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The Log Stool-Table Project

By Leonard Oliver Nasman, copyright 2005

An account of modifying old tree logs into stool/tables.

The Woodhaven House - 1988

Introduction

Many years ago, there was a wonderful large old maple tree close to the front of the house and a large (not quite as old) ash tree in the back yard. There were two problems with these trees. The tree in the front was hollow and extended over the house in a dangerous way. The ash tree in the back yard was too near the site of the future garage.

So, a tree service was engaged to remove these trees. The small branches were run through a high powered chipper and turned into mulch. Several big piles of these wood chips were stored in the meadow, and have been used to enhance various gardens and plantings. The larger pieces of wood were given to a neighbor who burns wood to heat his house.

I had the man from the tree service cut several pieces of ash and maple and I stored them on the front porch with the idea of using them in some future projects

The Project

After a number of years, I finally got around to turning three big ash logs into combination stool/tables. The major challenge was to level and smooth the ends of the logs.

The top and bottoms of the logs were fairly rough chain-saw cuts and were not cut exactly perpendicular to the vertical axis of the logs.

To level and smooth the ends of the logs, I first constructed a fixture from some old pieces of steel that I rescued from a dumpster at Ohio State University. These pieces of steel once formed the framework for teaching islands in the Engineering Graphics Department. They probably date back to the 1950’s and consist of C and H shaped channels. Special spring-backed nuts are used to connect custom angle pieces. By cutting the rails to appropriate lengths, I built a fixture that would fit around a log.



frame

The top rails of the fixture are connected to the vertical legs with angles attached by screws. This allows the top horizontal rails to be adjusted to different heights.

router


The next step was to replace my router base with a piece of left-over laminate flooring. This allows the router to slide back and forth across the top fixture rails and to mill the top of the log smooth. Because the weight of the router caused the piece of flooring to flex, I added a rib as a stiffener.

I installed a 3/4 inch bit in the router, adjusted it for about an 1/8 inch depth of cut, and started smoothng the end of a log. Because some logs were originally cut at an angle, I put a wedge under one side of the log to straighten it a little and flattened the bottom of the log. Then, I turned the log over and started working on the top.

Since in some cases I had to remove more than an inch of wood, this process took quite a bit of time. It also created quite a pile of wood chips. Since I am usually at Woodhaven only on weekends, several weekends passed by before I was ready for the next step, sanding. A 3 inch belt sander smoothed the top of the log and started to reveal interesting grain patterns. Once the belt sander had removed all of the small grooves left by the router, an orbital sander with a finer grit sandpaper was used to complete the sanding.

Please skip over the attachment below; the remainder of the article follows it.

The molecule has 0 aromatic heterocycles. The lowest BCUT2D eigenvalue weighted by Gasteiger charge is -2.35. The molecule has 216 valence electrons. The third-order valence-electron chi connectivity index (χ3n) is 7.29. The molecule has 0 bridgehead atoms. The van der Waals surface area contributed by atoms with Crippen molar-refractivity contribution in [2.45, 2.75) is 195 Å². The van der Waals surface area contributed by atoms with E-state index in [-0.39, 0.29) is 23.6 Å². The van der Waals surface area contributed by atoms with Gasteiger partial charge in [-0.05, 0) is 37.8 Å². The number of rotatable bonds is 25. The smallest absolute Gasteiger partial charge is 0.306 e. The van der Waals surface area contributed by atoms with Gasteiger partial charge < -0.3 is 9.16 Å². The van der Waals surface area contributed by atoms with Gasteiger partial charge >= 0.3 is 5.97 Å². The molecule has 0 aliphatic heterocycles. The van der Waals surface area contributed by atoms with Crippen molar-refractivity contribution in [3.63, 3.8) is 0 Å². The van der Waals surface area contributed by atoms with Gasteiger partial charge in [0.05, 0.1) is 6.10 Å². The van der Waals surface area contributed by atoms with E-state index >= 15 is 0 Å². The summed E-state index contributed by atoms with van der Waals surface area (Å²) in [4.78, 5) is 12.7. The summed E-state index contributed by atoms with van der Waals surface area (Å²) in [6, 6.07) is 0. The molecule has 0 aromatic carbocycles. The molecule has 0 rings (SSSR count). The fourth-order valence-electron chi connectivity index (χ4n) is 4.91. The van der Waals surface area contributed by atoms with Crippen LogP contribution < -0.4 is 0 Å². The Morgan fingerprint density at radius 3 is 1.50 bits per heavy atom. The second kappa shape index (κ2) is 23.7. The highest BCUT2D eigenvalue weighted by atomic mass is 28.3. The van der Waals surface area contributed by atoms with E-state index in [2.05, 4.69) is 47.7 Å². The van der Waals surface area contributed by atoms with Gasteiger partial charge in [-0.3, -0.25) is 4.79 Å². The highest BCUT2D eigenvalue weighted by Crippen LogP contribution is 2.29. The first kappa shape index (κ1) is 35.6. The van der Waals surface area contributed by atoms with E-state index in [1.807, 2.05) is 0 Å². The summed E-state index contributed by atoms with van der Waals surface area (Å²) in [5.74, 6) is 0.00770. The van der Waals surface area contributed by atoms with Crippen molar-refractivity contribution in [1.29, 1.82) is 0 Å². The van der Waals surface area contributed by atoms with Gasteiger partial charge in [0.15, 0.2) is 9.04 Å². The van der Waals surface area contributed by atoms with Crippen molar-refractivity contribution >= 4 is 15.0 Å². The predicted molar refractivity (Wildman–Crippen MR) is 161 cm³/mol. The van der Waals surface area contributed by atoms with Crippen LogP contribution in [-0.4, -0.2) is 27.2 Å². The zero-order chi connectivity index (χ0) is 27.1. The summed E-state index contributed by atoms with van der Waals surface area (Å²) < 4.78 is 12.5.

The bottoms of the logs and the bark sides were sprayed with a coat of polyurethane finish. My hope is that this will help preserve the bark. (Actually, the logs have been seasoning on the front porch for more than five years, and the bark has held tight. One of the logs had a few insect holes, and there were a few cracks and checks in the end grain.)

Next, wood filler was used in the larger cracks. Several coats of exterior grade polyurethane was applied. Some of the cracks caused valleys in the surface as the varnish soaked into the wood. Repeated sanding followed by additional coats of varnish eventually resulted in a smooth glossy finish. On one of the three logs, I applied a coat of walnut stain before varnishing just to see the difference it made in showing the grain.

Some of the end grain shows very interesting patterns where the main tree trunk had enclosed smaller branches. Because the logs weighed nearly 100 pounds each, casters were added to make them easier to move around. On one of the logs, I printed a descriptive note from the computer and then attached it to the top of the log by painting it over with coats of varnish.

grain

(The note reads: Ash log from a 40+ year old tree that once grew where the Woodhaven garage now stands. Ash wood is commonly used for baseball bats and tool handles.)



The finished logs can be used either as seats or as snack tables, and make a nice addition to the Woodhaven house front porch furniture.


Web page copyright © 2005 by Leonard Oliver Nasman. All rights reserved.

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